Another Hit For the Cs: Californian Exodus

Rabelais

Dagobah Resident
FOTCM Member
Exodus out of California

From the November 3, 1994 session:

Expect gradual destruction of California economy as people
begin mass exodus.

Today the Natural News newsletter carries this story:

California wake-up call: Extreme drought will lead to migration exit and real estate collapse


_http://www.naturalnews.com/046289_California_extreme_drought_human_migration.html#ixzz39LGJI1vz

A snip from the article:

Mass migration away from California is inevitable

The inevitability of the mass migration away from California still hasn't quite sunk in among most people who live there. Almost no one has thought about how they might afford to move out of California when the value of their own property in California will be approaching zero.

Lynn Wilson is the academic chair at Kaplan University, and she serves on the climate change delegation in the United Nations. "Civilizations in the past have had to migrate out of areas of drought," she said in a CNBC article. (4) "We may have to migrate people out of California."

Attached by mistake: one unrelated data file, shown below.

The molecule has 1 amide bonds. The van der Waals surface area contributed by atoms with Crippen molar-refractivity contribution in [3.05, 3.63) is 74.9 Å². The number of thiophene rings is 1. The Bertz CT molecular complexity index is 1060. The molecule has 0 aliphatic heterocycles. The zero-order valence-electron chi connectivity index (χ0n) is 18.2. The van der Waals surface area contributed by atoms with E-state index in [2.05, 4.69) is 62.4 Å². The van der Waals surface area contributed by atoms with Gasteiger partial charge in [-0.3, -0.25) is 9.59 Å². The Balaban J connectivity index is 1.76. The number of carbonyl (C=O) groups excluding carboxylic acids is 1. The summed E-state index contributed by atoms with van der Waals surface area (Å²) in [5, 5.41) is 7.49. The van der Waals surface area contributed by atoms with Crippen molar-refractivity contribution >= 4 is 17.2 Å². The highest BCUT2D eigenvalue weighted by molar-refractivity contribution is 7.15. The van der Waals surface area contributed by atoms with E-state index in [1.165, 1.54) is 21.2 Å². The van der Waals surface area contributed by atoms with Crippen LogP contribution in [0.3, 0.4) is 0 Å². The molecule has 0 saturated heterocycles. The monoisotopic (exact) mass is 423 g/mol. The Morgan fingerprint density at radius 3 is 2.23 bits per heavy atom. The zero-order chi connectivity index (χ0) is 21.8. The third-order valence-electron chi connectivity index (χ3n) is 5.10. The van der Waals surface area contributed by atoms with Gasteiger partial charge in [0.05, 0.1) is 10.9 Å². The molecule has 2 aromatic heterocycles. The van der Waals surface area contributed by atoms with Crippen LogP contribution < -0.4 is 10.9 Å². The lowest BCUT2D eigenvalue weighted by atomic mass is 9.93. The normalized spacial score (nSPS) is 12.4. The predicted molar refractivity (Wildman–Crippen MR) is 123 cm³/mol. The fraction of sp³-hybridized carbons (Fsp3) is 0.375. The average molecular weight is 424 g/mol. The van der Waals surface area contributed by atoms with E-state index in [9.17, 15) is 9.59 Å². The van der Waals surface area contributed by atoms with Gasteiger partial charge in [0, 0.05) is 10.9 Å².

Think about it: When the day comes that the water taps run dry across large urban areas, there will be a rush for people to sell their homes and move out of the state. But in this rush, the value of California homes will plummet to nearly nothing. Why's that? Because the value of a home that has no running water and likelihood of ever receiving running water is very close to zero.

There will be no buyers. There will only be sellers. And after the sellers realize they cannot sell, they will simply pack up the minivan and abandon their California properties and send their homes into foreclosure.

Areas of California will become ghost towns, much like many areas of Detroit today.

SNIP

The net result is a mass human migration wave combined with a wave of home loan defaults as homeowners abandon their properties and walk away.

The drought, you see, will ultimately lead to a banking crisis, not just a food crisis.
 

gdpetti

Jedi Council Member
Re: Exodus out of California

That's the entire SW essentially, when that acquafier issue to added in, such as in Texas, which has sort of lost the tradition of conservation in recent decades of 'growth'.